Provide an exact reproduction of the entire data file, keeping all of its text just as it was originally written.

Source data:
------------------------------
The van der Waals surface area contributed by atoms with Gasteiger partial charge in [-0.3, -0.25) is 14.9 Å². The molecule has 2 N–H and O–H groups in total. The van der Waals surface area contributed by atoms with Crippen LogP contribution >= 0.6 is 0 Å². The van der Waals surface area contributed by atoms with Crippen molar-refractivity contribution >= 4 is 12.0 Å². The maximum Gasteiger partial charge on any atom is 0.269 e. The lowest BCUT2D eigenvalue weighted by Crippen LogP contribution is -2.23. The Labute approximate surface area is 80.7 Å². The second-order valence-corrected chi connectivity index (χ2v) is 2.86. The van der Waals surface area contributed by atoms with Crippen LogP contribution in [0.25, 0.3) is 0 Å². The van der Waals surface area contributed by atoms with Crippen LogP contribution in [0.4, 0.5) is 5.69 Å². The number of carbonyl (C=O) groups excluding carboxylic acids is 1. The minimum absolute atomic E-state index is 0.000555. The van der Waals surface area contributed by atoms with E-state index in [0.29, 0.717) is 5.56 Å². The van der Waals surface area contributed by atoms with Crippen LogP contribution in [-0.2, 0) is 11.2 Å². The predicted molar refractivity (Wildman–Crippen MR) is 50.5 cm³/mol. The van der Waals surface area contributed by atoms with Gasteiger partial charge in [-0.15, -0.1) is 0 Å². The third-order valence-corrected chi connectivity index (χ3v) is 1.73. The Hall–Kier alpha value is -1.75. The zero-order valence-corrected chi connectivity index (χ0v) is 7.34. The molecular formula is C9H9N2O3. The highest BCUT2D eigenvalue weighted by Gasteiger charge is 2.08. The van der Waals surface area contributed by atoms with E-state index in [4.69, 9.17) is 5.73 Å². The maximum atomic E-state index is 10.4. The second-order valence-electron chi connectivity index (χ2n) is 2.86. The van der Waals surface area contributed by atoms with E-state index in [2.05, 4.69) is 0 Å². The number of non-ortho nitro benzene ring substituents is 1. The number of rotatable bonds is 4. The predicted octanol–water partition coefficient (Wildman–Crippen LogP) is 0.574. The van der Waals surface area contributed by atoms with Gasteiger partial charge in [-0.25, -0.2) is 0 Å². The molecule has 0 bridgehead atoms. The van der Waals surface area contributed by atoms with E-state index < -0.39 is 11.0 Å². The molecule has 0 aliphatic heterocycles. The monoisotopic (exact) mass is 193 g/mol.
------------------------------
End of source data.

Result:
The van der Waals surface area contributed by atoms with Gasteiger partial charge in [-0.3, -0.25) is 14.9 Å². The molecule has 2 N–H and O–H groups in total. The van der Waals surface area contributed by atoms with Crippen LogP contribution >= 0.6 is 0 Å². The van der Waals surface area contributed by atoms with Crippen molar-refractivity contribution >= 4 is 12.0 Å². The maximum Gasteiger partial charge on any atom is 0.269 e. The lowest BCUT2D eigenvalue weighted by Crippen LogP contribution is -2.23. The Labute approximate surface area is 80.7 Å². The second-order valence-corrected chi connectivity index (χ2v) is 2.86. The van der Waals surface area contributed by atoms with Crippen LogP contribution in [0.25, 0.3) is 0 Å². The van der Waals surface area contributed by atoms with Crippen LogP contribution in [0.4, 0.5) is 5.69 Å². The number of carbonyl (C=O) groups excluding carboxylic acids is 1. The minimum absolute atomic E-state index is 0.000555. The van der Waals surface area contributed by atoms with E-state index in [0.29, 0.717) is 5.56 Å². The van der Waals surface area contributed by atoms with Crippen LogP contribution in [-0.2, 0) is 11.2 Å². The predicted molar refractivity (Wildman–Crippen MR) is 50.5 cm³/mol. The van der Waals surface area contributed by atoms with Gasteiger partial charge in [-0.15, -0.1) is 0 Å². The third-order valence-corrected chi connectivity index (χ3v) is 1.73. The Hall–Kier alpha value is -1.75. The zero-order valence-corrected chi connectivity index (χ0v) is 7.34. The molecular formula is C9H9N2O3. The highest BCUT2D eigenvalue weighted by Gasteiger charge is 2.08. The van der Waals surface area contributed by atoms with E-state index in [4.69, 9.17) is 5.73 Å². The maximum atomic E-state index is 10.4. The second-order valence-electron chi connectivity index (χ2n) is 2.86. The van der Waals surface area contributed by atoms with E-state index in [2.05, 4.69) is 0 Å². The number of non-ortho nitro benzene ring substituents is 1. The number of rotatable bonds is 4. The predicted octanol–water partition coefficient (Wildman–Crippen LogP) is 0.574. The van der Waals surface area contributed by atoms with Gasteiger partial charge in [-0.25, -0.2) is 0 Å². The molecule has 0 bridgehead atoms. The van der Waals surface area contributed by atoms with E-state index < -0.39 is 11.0 Å². The molecule has 0 aliphatic heterocycles. The monoisotopic (exact) mass is 193 g/mol.